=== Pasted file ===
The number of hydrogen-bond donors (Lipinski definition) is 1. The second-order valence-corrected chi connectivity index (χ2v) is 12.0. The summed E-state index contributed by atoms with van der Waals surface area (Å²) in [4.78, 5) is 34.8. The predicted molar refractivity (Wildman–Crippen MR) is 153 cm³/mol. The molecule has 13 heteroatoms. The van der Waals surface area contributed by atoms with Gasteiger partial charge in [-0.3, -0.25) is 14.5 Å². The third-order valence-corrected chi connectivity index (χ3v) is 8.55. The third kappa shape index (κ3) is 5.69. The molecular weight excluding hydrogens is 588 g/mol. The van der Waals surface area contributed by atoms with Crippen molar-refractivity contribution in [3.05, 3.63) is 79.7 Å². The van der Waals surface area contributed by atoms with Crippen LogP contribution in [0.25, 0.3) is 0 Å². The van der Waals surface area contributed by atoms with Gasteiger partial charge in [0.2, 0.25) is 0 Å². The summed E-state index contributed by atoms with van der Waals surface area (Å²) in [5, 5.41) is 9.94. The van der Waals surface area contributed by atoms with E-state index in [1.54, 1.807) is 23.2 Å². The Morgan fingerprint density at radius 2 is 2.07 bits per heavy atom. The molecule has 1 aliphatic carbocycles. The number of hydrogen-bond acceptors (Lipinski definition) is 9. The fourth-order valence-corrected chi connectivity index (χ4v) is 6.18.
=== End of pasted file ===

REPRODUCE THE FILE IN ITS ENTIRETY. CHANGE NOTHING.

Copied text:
The number of hydrogen-bond donors (Lipinski definition) is 1. The second-order valence-corrected chi connectivity index (χ2v) is 12.0. The summed E-state index contributed by atoms with van der Waals surface area (Å²) in [4.78, 5) is 34.8. The predicted molar refractivity (Wildman–Crippen MR) is 153 cm³/mol. The molecule has 13 heteroatoms. The van der Waals surface area contributed by atoms with Gasteiger partial charge in [-0.3, -0.25) is 14.5 Å². The third-order valence-corrected chi connectivity index (χ3v) is 8.55. The third kappa shape index (κ3) is 5.69. The molecular weight excluding hydrogens is 588 g/mol. The van der Waals surface area contributed by atoms with Crippen molar-refractivity contribution in [3.05, 3.63) is 79.7 Å². The van der Waals surface area contributed by atoms with Crippen LogP contribution in [0.25, 0.3) is 0 Å². The van der Waals surface area contributed by atoms with Gasteiger partial charge in [0.2, 0.25) is 0 Å². The summed E-state index contributed by atoms with van der Waals surface area (Å²) in [5, 5.41) is 9.94. The van der Waals surface area contributed by atoms with E-state index in [1.54, 1.807) is 23.2 Å². The Morgan fingerprint density at radius 2 is 2.07 bits per heavy atom. The molecule has 1 aliphatic carbocycles. The number of hydrogen-bond acceptors (Lipinski definition) is 9. The fourth-order valence-corrected chi connectivity index (χ4v) is 6.18.